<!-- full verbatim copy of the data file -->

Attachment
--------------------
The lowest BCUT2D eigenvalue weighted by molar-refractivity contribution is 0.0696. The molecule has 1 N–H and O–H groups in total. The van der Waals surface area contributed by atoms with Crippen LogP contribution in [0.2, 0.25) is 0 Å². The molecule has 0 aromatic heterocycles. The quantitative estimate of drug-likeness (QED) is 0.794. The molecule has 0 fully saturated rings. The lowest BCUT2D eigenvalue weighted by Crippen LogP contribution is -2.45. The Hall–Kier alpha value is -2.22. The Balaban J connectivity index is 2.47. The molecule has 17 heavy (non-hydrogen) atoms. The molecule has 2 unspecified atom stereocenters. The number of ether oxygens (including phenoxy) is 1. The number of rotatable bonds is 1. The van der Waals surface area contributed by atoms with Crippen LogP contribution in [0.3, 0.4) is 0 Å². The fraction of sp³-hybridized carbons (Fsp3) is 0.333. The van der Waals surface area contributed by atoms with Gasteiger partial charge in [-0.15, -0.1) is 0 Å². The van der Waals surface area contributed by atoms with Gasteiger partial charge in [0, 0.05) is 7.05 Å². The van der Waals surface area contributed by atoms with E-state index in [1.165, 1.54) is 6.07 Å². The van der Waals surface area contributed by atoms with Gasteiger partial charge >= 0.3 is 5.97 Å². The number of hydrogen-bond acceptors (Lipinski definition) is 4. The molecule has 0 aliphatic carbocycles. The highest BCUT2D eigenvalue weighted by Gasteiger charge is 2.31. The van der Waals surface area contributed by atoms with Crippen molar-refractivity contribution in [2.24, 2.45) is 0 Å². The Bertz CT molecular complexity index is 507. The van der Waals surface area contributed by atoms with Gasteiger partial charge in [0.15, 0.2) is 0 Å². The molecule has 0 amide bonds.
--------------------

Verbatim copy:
The lowest BCUT2D eigenvalue weighted by molar-refractivity contribution is 0.0696. The molecule has 1 N–H and O–H groups in total. The van der Waals surface area contributed by atoms with Crippen LogP contribution in [0.2, 0.25) is 0 Å². The molecule has 0 aromatic heterocycles. The quantitative estimate of drug-likeness (QED) is 0.794. The molecule has 0 fully saturated rings. The lowest BCUT2D eigenvalue weighted by Crippen LogP contribution is -2.45. The Hall–Kier alpha value is -2.22. The Balaban J connectivity index is 2.47. The molecule has 17 heavy (non-hydrogen) atoms. The molecule has 2 unspecified atom stereocenters. The number of ether oxygens (including phenoxy) is 1. The number of rotatable bonds is 1. The van der Waals surface area contributed by atoms with Crippen LogP contribution in [0.3, 0.4) is 0 Å². The fraction of sp³-hybridized carbons (Fsp3) is 0.333. The van der Waals surface area contributed by atoms with Gasteiger partial charge in [-0.15, -0.1) is 0 Å². The van der Waals surface area contributed by atoms with Gasteiger partial charge in [0, 0.05) is 7.05 Å². The van der Waals surface area contributed by atoms with E-state index in [1.165, 1.54) is 6.07 Å². The van der Waals surface area contributed by atoms with Gasteiger partial charge >= 0.3 is 5.97 Å². The number of hydrogen-bond acceptors (Lipinski definition) is 4. The molecule has 0 aliphatic carbocycles. The highest BCUT2D eigenvalue weighted by Gasteiger charge is 2.31. The van der Waals surface area contributed by atoms with Crippen molar-refractivity contribution in [2.24, 2.45) is 0 Å². The Bertz CT molecular complexity index is 507. The van der Waals surface area contributed by atoms with Gasteiger partial charge in [0.15, 0.2) is 0 Å². The molecule has 0 amide bonds.